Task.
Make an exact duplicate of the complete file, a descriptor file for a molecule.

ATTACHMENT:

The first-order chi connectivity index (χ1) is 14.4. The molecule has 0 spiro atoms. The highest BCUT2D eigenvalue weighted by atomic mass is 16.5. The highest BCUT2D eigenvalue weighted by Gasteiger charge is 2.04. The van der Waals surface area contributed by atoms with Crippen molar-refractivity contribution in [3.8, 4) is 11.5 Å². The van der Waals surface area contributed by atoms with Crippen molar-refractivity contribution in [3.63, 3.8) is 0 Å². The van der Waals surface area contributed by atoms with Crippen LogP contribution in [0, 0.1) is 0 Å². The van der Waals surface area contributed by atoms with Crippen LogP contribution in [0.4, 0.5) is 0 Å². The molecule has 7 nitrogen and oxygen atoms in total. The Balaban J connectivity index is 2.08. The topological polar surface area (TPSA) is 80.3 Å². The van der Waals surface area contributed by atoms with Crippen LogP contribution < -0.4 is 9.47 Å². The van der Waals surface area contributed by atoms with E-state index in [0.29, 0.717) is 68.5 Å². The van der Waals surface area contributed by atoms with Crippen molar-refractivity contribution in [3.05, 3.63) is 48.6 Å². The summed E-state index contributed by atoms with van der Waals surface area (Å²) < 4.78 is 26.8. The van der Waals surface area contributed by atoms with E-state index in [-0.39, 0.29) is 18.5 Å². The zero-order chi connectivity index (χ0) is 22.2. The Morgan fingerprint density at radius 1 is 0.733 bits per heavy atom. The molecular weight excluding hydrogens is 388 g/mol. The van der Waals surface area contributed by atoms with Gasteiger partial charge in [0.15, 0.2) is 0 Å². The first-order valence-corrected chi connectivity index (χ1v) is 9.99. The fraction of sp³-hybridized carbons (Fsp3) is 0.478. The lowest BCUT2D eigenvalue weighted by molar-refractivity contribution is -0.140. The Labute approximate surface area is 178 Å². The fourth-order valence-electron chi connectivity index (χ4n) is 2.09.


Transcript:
The first-order chi connectivity index (χ1) is 14.4. The molecule has 0 spiro atoms. The highest BCUT2D eigenvalue weighted by atomic mass is 16.5. The highest BCUT2D eigenvalue weighted by Gasteiger charge is 2.04. The van der Waals surface area contributed by atoms with Crippen molar-refractivity contribution in [3.8, 4) is 11.5 Å². The van der Waals surface area contributed by atoms with Crippen molar-refractivity contribution in [3.63, 3.8) is 0 Å². The van der Waals surface area contributed by atoms with Crippen LogP contribution in [0, 0.1) is 0 Å². The van der Waals surface area contributed by atoms with Crippen LogP contribution in [0.4, 0.5) is 0 Å². The molecule has 7 nitrogen and oxygen atoms in total. The Balaban J connectivity index is 2.08. The topological polar surface area (TPSA) is 80.3 Å². The van der Waals surface area contributed by atoms with Crippen LogP contribution < -0.4 is 9.47 Å². The van der Waals surface area contributed by atoms with E-state index in [0.29, 0.717) is 68.5 Å². The van der Waals surface area contributed by atoms with Crippen molar-refractivity contribution in [3.05, 3.63) is 48.6 Å². The summed E-state index contributed by atoms with van der Waals surface area (Å²) < 4.78 is 26.8. The van der Waals surface area contributed by atoms with E-state index in [-0.39, 0.29) is 18.5 Å². The zero-order chi connectivity index (χ0) is 22.2. The Morgan fingerprint density at radius 1 is 0.733 bits per heavy atom. The molecular weight excluding hydrogens is 388 g/mol. The van der Waals surface area contributed by atoms with Gasteiger partial charge in [0.15, 0.2) is 0 Å². The first-order valence-corrected chi connectivity index (χ1v) is 9.99. The fraction of sp³-hybridized carbons (Fsp3) is 0.478. The lowest BCUT2D eigenvalue weighted by molar-refractivity contribution is -0.140. The Labute approximate surface area is 178 Å². The fourth-order valence-electron chi connectivity index (χ4n) is 2.09.